Whether or not Portland and its surrounding communities have a serial killer, the sheer number of missing-persons cases in the area should be a cause for concern, according to a veteran cold-case investigator.
Police in a statement last week downplayed concerns of a serial killer after the bodies of six women were discovered in and around the city in a five-month span.
Roughly half of the 140 people missing from Multnomah County in Oregon so far this year, which includes the city of Portland, are women and girls, according to the state’s online database. There are currently 401 active missing-persons cases statewide.
However, Joseph Giacalone, a retired NYPD sergeant and now an adjunct professor at the John Jay College of Criminal Justice, said the sheer numbers should be considered a public safety concern even if no foul play is suspected.
“You can’t have these tent cities and these open-air drug markets, which only breed this kind of behavior,” he told Fox News Digital. “It doesn’t need to be a nefarious reason, doesn’t have to be a homicide.”
Kristin Smith, left, and Ashley Real were found dead in February and May, respectively. Portland police are investigating both cases but say they have “no reason to believe” they are connected. (Portland Police Bureau)
He said he suspects that more bodies will be found, likely due to overdoses, possibly concealed after the fact by panicked fellow users who don’t want to attract scrutiny.
“If you think that these are the only six bodies in that area, I think you’d be mistaken,” he said. “There needs to be a full investigation, including cadaver dogs and everything else.”
Deputies in Clark County, Washington, say they are investigating the death of Joanna Speaks as a homicide after her remains were found at an abandoned barn in Ridgefield, Washington. (Clark County Sheriff’s Office)
And at least one case has been linked to homeless encampments and the open-air drug markets.
Perry, who police found dead inside a culvert at Ainsworth State Park, 35 miles east of the city, had a history of substance abuse and mental health problems, her mother, Diana Allen, told Fox News Digital.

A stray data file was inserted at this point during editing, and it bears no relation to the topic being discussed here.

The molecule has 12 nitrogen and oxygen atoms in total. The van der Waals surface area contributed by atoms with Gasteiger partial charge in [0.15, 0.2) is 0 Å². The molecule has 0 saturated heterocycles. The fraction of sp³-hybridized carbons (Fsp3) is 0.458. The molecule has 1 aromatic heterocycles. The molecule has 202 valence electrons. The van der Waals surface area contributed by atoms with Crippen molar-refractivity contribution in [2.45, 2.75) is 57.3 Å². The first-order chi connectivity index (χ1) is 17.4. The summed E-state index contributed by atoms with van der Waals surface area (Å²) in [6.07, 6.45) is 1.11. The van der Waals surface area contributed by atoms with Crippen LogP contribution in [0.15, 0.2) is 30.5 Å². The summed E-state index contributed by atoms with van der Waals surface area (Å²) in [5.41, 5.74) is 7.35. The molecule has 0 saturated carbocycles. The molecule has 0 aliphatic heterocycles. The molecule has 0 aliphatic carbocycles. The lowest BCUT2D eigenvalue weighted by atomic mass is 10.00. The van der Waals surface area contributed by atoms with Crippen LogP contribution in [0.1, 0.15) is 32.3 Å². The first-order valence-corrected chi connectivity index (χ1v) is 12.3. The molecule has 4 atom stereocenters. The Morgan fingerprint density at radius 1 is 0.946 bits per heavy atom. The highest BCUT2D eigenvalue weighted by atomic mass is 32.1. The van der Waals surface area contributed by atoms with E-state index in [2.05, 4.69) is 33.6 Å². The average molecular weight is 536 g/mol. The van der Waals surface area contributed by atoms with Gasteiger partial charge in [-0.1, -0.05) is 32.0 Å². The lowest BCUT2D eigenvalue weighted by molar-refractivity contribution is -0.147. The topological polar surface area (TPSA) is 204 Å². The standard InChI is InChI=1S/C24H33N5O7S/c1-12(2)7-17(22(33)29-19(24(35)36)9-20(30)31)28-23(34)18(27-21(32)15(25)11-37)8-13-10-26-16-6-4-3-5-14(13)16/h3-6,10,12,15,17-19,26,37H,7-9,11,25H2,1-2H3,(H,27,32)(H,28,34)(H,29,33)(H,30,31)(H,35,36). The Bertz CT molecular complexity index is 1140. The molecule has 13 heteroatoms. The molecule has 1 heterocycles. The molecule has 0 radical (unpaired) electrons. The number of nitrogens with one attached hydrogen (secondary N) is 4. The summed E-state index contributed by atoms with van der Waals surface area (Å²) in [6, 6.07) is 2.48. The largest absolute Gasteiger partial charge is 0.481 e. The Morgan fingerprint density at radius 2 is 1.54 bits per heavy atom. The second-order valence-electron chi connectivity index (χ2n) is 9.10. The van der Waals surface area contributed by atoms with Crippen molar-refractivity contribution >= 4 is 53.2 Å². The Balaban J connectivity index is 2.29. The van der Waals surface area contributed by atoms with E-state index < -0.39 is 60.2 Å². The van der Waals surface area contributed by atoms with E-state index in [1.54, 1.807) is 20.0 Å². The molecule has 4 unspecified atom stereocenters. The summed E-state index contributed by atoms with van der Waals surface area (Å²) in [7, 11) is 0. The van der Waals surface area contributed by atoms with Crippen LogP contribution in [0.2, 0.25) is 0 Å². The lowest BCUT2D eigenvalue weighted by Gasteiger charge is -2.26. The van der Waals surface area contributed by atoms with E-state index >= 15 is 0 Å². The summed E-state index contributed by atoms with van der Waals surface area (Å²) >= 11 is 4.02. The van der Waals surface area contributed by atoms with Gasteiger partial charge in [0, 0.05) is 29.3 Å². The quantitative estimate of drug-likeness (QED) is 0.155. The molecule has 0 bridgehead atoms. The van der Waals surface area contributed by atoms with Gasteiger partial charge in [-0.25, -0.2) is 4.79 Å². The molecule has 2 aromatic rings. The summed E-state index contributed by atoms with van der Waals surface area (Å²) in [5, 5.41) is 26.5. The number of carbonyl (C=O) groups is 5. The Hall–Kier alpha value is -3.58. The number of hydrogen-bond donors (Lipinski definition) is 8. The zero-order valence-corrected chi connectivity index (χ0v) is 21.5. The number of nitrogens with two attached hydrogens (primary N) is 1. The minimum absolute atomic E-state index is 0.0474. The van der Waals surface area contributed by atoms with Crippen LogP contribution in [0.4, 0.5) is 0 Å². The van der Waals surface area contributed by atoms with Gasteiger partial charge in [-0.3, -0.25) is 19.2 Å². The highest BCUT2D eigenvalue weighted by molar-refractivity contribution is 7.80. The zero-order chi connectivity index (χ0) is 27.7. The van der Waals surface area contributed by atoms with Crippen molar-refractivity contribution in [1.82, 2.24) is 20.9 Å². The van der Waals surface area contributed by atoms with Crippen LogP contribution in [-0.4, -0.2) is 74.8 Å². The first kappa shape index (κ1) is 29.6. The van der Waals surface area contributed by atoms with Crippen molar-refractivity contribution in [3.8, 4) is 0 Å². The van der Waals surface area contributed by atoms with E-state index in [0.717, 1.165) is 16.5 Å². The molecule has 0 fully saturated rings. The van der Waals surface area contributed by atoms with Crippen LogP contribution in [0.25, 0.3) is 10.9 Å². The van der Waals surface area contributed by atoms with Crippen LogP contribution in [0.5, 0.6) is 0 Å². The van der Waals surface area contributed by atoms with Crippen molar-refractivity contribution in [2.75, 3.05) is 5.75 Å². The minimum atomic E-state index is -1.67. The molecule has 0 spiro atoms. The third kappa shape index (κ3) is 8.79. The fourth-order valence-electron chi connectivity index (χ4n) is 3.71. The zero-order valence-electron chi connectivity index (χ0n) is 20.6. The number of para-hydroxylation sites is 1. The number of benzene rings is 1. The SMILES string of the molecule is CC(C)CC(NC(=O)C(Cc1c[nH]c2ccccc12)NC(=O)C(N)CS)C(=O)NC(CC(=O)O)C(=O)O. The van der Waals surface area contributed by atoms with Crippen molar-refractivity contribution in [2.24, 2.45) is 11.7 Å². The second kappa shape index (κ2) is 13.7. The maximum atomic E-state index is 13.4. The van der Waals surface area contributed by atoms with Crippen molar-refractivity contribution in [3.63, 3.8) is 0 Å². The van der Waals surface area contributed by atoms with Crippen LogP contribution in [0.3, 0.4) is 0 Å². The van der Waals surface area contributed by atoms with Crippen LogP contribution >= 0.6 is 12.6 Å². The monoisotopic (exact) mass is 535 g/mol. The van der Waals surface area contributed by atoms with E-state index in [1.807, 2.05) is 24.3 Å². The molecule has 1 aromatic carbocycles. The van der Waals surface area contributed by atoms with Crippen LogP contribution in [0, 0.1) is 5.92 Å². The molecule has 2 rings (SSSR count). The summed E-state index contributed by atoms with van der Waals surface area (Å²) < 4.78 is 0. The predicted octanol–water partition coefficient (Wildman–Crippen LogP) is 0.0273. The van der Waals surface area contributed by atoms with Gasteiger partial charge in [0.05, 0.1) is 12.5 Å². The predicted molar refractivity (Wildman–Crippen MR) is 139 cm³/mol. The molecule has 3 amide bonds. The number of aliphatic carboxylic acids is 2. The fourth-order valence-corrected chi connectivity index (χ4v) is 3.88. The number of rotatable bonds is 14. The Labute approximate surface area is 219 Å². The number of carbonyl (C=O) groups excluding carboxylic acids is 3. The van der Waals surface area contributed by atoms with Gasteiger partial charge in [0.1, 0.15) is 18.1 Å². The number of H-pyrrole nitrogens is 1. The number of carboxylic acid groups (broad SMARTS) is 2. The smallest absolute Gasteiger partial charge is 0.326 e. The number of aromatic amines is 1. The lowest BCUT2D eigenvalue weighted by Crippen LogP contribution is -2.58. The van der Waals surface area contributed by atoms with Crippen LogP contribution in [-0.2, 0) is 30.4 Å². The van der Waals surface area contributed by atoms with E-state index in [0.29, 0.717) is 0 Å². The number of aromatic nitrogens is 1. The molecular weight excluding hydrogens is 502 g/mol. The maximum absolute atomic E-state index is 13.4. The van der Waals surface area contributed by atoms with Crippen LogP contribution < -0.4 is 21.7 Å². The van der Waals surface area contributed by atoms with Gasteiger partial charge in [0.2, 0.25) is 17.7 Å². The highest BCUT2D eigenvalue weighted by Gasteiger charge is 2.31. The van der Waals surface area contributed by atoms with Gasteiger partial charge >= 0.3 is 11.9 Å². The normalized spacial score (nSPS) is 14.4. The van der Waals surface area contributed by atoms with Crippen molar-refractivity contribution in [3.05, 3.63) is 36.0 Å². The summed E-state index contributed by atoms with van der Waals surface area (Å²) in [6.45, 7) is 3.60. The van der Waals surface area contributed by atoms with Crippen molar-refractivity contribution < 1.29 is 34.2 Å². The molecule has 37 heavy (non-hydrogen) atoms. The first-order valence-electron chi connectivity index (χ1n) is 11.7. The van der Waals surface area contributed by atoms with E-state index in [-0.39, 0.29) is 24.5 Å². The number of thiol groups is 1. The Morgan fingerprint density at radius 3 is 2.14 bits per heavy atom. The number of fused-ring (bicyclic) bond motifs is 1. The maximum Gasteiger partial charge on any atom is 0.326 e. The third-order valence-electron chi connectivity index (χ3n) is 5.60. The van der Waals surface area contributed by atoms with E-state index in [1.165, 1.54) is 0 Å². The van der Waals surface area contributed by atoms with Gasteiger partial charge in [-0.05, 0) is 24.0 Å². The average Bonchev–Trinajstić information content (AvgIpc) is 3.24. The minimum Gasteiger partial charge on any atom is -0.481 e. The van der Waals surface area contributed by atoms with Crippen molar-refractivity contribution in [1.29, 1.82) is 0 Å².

Perry’s mother believed she had been living in a tent in Vancouver, a neighboring city just to the north, but learned later that her daughter was last seen at an open-air fentanyl market in Portland – where she overdosed.
Charity Perry counts money while seated on a porch in an undated family photo. The homeless Vancouver, Washington, woman went missing in April, and police later found her remains in a culvert at a park about 35 miles east of Portland, Oregon. (Diana Allen)
Allen said she could not discuss specifics of the case due to the ongoing investigation but said she believes the evidence shows her daughter was taken to the location in the park in an attempt to conceal her remains.
“It seems like a lot of work for a drug overdose,” she said. “So, I’m stuck on this f—ed up ride I call the ring of fire. One side is trying to reach for everything that may have a more innocent reasoning behind it. The other sucks you down a rabbit hole that I fear I may never get out of.”
“If you look at the history of serial killers, they always prey on the most vulnerable and specifically people who are drug users, homeless or prostitutes because they’re transient,” he said. “People aren’t really looking for them after a certain period of time, and the groups that those individuals hang around with, whether it’s the drug scene or the prostitution scene, are not really that friendly with the police.”
A search of the National Missing and Unidentified Persons System database revealed at least four other Jane Does were found in the region in 2022: a woman in Lowell, Oregon, in May; another in Salem, Oregon, in November; and two more women in Woodland, Washington, in March and April. One of them had been struck by a train. Two were found on the side of rural roads and the fourth was found floating in the Columbia River.